Our name is an acronym for Join Our Effort because we can’t do it alone, and we wouldn’t be here today without the support of our community and the support of REMC.
KREMC Interviewer: How has the community responded to the impactful work that Joe’s Kids does?
RB: We have had great support, through grants, donations, and companies that get involved and sponsor our fundraising events. Our growth is a testament to that. When we moved into this facility at the end of 2016, we were only seeing a little over 200 children per year. We’ve been able to grow because our community gets behind us.
We have a great dinner tailgate auction that we do at the end of September or early October every year. It’s well attended, and we raise about one-third of what we need in that one night. One of the things we started through the auction was giving people the opportunity to sponsor a child. It’s a little different as a healthcare organization because we’re not allowed to share letters and photos. Instead, we share stories and video testimonials on our website. Sponsoring a child is basically covering the cost their insurance isn’t paying for the service. Through that, people give monthly donations. They commit to it for a year, but most stay on. Right now, that’s bringing in between $75,000 and $80,000 a year for us. To me, that speaks loudly to people who really have a heart for the kids in the community.
KREMC Interviewer: How do you develop relationships with the kids and their families, and how does it impact your mission?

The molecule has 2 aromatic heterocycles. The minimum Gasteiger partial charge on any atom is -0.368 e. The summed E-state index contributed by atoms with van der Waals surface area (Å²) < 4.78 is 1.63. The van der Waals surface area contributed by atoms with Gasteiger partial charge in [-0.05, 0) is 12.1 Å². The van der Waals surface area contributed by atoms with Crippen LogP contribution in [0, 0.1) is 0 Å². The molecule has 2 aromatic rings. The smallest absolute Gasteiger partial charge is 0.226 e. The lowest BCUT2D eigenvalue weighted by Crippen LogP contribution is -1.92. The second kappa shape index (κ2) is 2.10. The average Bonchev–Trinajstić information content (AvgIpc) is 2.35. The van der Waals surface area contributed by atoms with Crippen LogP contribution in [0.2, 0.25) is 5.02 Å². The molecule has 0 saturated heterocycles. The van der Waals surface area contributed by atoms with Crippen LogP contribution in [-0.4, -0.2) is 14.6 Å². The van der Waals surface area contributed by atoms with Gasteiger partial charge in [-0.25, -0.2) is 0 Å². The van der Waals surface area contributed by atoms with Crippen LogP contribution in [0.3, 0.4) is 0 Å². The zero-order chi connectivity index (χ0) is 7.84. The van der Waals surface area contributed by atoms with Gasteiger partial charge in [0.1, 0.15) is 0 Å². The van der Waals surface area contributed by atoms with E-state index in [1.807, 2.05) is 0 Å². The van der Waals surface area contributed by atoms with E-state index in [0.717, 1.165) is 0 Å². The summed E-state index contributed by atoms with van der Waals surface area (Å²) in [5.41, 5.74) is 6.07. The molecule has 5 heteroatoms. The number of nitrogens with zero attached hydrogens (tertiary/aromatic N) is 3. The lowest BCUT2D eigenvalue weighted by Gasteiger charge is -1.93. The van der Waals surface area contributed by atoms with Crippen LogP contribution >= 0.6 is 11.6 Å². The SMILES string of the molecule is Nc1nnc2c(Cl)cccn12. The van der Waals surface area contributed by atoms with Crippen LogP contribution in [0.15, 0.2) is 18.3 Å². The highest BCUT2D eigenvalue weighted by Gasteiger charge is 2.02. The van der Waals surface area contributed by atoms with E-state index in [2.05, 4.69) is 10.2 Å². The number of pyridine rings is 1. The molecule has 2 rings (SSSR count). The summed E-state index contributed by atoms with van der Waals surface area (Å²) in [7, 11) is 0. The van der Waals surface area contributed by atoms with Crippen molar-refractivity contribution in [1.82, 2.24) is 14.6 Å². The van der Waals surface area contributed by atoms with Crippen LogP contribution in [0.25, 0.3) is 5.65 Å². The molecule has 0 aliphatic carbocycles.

RB: We have a handful of kiddos with diagnoses that are one in a million. The doctors do amazing things, and they would never have gotten an answer without a geneticist, but it’s different when they come here. They see the doctor every few months, but here they’re coming in every single week, and we really develop a relationship with them. We get to walk with them through the hard times when they don’t have answers, and sometimes, we don’t, either. But we can at least point them to what changes are happening and encourage them.
We get a lot of hugs, and we get a lot of fits because sometimes therapy is hard work. What’s really fun is when you have a child who comes in, and they’re scared and don’t know what’s going on. You’re asking them to do hard things, and they don’t understand why so they’re agitated. Over time, they start to engage with you and to come in and play. Therapy is hard work, but we’re trying to make it look like play.
KREMC Interviewer: How do you partner with other community nonprofits to serve the kids in the best ways possible?
RB: We keep a holistic approach in mind. We’re not the only people serving these kids. We’re one member of a greater team, and that team includes our schools, our teachers, the aides, the parents, the school system therapist, the First Steps therapist, the physician, and others. We’re all working together to help the child.
There can be some natural collaboration with other nonprofits because of sharing kids. We have kids who attend Baker Youth Club, kids participating in programming at the YMCA, and kids who love going out to Magical Meadows to get therapeutic horseback riding.
One thing we’ve done to develop our staff is twice a year, we shut down for one day to have a staff development day. We get out there and tour the other nonprofits and volunteer in the community. Last spring, we went to Cardinal Services and Magical Meadows. We’ve gone out to the YMCA and Lighthouse Autism Center. Other organizations have come out to talk to us, and we’ve volunteered our time with Ryan’s Case for Smiles making pillowcases for children in the hospital.